Suicide Prevention Week Post #2

Discussion in 'Off Topic' started by X_AnnaGrace_X, Sep 6, 2016.

  1. I didn't read this because of the length but good on whoever posted this.
  2. Honestly none of this reminds me of depression. This is normal social development, (unfortunately) normal interactions for teenagers, and generally a part of growing up and maturing. As someone who is very slowly recovering from six years of actual clinical depression, it's people like OP who romanticize depression that makes sufferers hate things that should be uplifting, positive events like this week.
    The absolute last thing I want to read or hear when I'm suicidal is tripe like this. It doesn't help, and often it makes things worse because you realize the person you're talking to actually has no faint idea of what you're going through.
  3. Depression comes in more forms than just your single case. And often comes with other things, such as social anxiety.
    While what the op said might not describe your case specifically, it could be relatable for others, and might actually be what they needed today.
    In short, no need to down the op for not perfectly describing you. She did well generalizing depression and the people that suffer from it.
  4. How is that a good generalization? It excludes most of the population by definition and excluded a huge fraction of what's left by effect. Most people are not teenagers, and most of the teenagers I knew/know who were/are legitimately, diagnosably (not necessarily diagnosed, but should have been) depressed had a waaaaay different set of problems.

    Most of this is teenage angst. It's feeling awful for a day or two and bouncing back up. Are there people who this 100% applies to, chronically? Absolutely. But they're probably the minority. And this post makes it out to be the norm, which only furthers the whole "nobody can understand, nobody can help" mentality that is more common.

    I'm not saying people like OP describes don't exist, or aren't important. I'm saying, based on extensive personal experience, that it provides neither a good generalization nor a convincing representation of a depressed person, teenager or otherwise. It gives people who have no personal depression experiences the wrong idea, and thus can be harmful to the people they try to help.
  5. Also what is this forum's obsession with quoting people they're having a conversation with? You posted right after me, about things I said. I can understand that concept without a giant block quote, and I like to think most people can too.
  6. Thrawn the more people that tell their story, the more will realise that they are not alone.
    The op may not cover everything, or even correctly. But it starts a discussion that people like yourself can add to.

    The more communication. The more understanding, the more that people will understand they are not alone in facing huge obstacles.
    That their is help out there if they look for it.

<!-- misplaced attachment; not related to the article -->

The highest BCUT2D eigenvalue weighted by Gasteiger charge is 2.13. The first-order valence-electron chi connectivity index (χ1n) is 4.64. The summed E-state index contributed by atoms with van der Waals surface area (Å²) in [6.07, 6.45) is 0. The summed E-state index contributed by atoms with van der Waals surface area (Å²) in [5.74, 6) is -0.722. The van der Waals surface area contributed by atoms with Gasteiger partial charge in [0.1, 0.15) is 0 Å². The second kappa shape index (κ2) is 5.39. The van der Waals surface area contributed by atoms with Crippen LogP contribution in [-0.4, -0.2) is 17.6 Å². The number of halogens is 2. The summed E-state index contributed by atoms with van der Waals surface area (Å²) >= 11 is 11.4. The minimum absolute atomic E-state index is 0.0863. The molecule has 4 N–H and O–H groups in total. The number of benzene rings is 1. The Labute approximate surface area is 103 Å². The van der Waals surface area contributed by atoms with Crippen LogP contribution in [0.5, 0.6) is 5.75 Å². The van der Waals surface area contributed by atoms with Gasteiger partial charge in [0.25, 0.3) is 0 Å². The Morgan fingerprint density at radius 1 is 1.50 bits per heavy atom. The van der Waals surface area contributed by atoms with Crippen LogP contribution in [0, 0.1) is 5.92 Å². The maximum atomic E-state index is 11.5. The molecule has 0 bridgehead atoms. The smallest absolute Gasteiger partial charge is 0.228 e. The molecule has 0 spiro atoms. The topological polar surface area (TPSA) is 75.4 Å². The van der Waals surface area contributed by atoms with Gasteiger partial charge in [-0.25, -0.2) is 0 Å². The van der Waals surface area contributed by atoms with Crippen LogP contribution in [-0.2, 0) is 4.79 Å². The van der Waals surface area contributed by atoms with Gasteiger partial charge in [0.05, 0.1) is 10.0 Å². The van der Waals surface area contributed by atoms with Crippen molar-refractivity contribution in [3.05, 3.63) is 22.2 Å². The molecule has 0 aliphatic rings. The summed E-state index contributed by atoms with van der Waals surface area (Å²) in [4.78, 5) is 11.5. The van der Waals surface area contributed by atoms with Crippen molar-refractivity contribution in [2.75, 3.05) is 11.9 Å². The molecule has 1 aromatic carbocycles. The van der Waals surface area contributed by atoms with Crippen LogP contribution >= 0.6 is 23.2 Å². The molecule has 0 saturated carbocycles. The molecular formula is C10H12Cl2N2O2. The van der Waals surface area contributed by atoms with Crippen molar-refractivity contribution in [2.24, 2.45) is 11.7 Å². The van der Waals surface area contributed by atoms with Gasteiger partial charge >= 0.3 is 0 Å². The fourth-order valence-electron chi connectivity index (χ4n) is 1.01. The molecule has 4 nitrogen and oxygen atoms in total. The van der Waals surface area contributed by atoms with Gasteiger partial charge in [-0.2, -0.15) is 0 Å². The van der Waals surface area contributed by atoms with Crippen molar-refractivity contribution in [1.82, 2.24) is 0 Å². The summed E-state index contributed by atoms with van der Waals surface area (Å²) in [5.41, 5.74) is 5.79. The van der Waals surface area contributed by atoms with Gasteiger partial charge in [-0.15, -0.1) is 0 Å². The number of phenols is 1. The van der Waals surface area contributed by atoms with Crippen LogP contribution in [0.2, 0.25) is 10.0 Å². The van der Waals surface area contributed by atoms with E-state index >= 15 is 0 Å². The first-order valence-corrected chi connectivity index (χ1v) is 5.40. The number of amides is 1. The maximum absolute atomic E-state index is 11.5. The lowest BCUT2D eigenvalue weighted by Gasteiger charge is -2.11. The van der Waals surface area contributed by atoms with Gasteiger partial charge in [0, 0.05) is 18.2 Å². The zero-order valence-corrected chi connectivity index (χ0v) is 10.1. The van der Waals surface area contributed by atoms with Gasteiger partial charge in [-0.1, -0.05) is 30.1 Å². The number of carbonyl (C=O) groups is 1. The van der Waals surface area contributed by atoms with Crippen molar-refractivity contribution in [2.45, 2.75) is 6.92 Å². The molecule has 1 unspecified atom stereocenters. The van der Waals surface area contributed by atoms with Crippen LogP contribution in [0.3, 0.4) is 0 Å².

I'm glad you posted. The more like yourself who do, the better this thread becomes as a tool for helping.

    Sharing links to local charities and support lines is also incredibly useful where possible.
    My prior link is posted but I'm sure there are many more support networks.

    As I said earlier. Threads like this are justified if they help just one person.
    But with more community input. Maybe it could be turned into so much more. And that would be something we can all be proud of.
  7. Think that was the intention of this thread being made. But nevermind that ****, let's crap on the OP just because. KaW player base never fails to live up to their stereotype.
  8. Yes exactly this is what this is all about. Someone actually did message me with information about some online support groups and organisations that help with stuff like this it was well worth the post no matter what.
  9. I think the aim of this was to raise awareness. It might ring true for some and it might not for others. Perhaps the delivery could have been improved but nonetheless, I think OP had good intentions.

    What is lacking in today's society is education and awareness, particularly about this very topic: mental illness. Too many people rely on the news and social media as their sources of information. This is a dangerous move to make. Firstly, the news rarely covers such topics. And if it does, it's often about a celebrity (please note I am not trying to take a way from a person's suffering but often the news does not get to the heart of the matter). Social media like Facebook and Tumblr tend to romanticise having a mental illness. They make it sound like everyone should be suffering from one or have had one. They make it sound like the newest trend. Let me tell you from personal experience that that is far from the truth.

    So the message I have is: educate yourselves. If you don't understand a term (e.g. major depressive disorder or schizophrenia), research it. Go to the library and borrow a book. Read the DSM 5 (but do not self diagnose. The DSM is more than just a check list). Get online and Google it. There are plenty of charities, organisations and campaigns that have very good information and chat services. Ask a mental health professional. Go to an information session. Or better yet, connect with someone you know who is dealing or has dealt with a mental illness and talk to them (only if they are comfortable discussing it). Listen to them. Understand their perspective.

    We need to raise awareness about these issues. However, that's not all there is to it. It needs to be an educated awareness. We need to remove the stigma attached to mental illness and remove the mentality that mental illness is the current trend in society. Be aware of the people around you and educate yourselves.